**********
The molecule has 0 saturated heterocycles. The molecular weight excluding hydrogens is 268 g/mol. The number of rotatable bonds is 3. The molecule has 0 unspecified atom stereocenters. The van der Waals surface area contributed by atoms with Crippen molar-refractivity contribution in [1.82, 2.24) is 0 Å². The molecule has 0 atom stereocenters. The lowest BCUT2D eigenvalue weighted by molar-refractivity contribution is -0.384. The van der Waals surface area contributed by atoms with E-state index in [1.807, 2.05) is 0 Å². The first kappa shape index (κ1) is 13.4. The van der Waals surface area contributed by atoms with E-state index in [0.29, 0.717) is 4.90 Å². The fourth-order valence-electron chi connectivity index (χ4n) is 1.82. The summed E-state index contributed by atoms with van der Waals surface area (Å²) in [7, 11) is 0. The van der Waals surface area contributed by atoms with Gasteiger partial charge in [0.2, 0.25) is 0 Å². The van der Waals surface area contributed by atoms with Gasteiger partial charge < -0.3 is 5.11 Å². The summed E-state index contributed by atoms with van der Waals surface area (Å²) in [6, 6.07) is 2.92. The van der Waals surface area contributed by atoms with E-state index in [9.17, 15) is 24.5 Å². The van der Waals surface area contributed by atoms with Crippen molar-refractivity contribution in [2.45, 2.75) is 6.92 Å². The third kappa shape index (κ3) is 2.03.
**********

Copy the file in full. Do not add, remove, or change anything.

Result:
The molecule has 0 saturated heterocycles. The molecular weight excluding hydrogens is 268 g/mol. The number of rotatable bonds is 3. The molecule has 0 unspecified atom stereocenters. The van der Waals surface area contributed by atoms with Crippen molar-refractivity contribution in [1.82, 2.24) is 0 Å². The molecule has 0 atom stereocenters. The lowest BCUT2D eigenvalue weighted by molar-refractivity contribution is -0.384. The van der Waals surface area contributed by atoms with E-state index in [1.807, 2.05) is 0 Å². The first kappa shape index (κ1) is 13.4. The van der Waals surface area contributed by atoms with E-state index in [0.29, 0.717) is 4.90 Å². The fourth-order valence-electron chi connectivity index (χ4n) is 1.82. The summed E-state index contributed by atoms with van der Waals surface area (Å²) in [7, 11) is 0. The van der Waals surface area contributed by atoms with Gasteiger partial charge in [0.2, 0.25) is 0 Å². The van der Waals surface area contributed by atoms with Gasteiger partial charge < -0.3 is 5.11 Å². The summed E-state index contributed by atoms with van der Waals surface area (Å²) in [6, 6.07) is 2.92. The van der Waals surface area contributed by atoms with E-state index in [9.17, 15) is 24.5 Å². The van der Waals surface area contributed by atoms with Crippen molar-refractivity contribution in [2.45, 2.75) is 6.92 Å². The third kappa shape index (κ3) is 2.03.